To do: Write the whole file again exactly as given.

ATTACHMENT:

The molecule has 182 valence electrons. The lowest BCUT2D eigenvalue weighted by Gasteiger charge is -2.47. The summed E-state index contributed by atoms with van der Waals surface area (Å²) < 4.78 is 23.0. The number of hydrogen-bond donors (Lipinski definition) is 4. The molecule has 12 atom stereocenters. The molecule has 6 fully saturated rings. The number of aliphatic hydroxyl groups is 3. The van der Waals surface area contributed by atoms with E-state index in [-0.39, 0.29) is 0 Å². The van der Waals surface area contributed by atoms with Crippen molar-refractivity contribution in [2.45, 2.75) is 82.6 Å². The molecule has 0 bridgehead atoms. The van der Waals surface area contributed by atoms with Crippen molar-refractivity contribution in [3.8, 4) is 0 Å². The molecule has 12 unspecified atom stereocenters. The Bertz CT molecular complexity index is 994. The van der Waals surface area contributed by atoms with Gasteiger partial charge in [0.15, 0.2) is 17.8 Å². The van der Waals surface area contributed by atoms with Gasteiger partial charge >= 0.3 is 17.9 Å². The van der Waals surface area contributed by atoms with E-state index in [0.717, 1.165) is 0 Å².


The molecule has 182 valence electrons. The lowest BCUT2D eigenvalue weighted by Gasteiger charge is -2.47. The summed E-state index contributed by atoms with van der Waals surface area (Å²) < 4.78 is 23.0. The number of hydrogen-bond donors (Lipinski definition) is 4. The molecule has 12 atom stereocenters. The molecule has 6 fully saturated rings. The number of aliphatic hydroxyl groups is 3. The van der Waals surface area contributed by atoms with E-state index in [-0.39, 0.29) is 0 Å². The van der Waals surface area contributed by atoms with Crippen molar-refractivity contribution in [2.45, 2.75) is 82.6 Å². The molecule has 0 bridgehead atoms. The van der Waals surface area contributed by atoms with Crippen molar-refractivity contribution in [3.8, 4) is 0 Å². The molecule has 12 unspecified atom stereocenters. The Bertz CT molecular complexity index is 994. The van der Waals surface area contributed by atoms with Gasteiger partial charge in [0.15, 0.2) is 17.8 Å². The van der Waals surface area contributed by atoms with Gasteiger partial charge >= 0.3 is 17.9 Å². The van der Waals surface area contributed by atoms with E-state index in [0.717, 1.165) is 0 Å².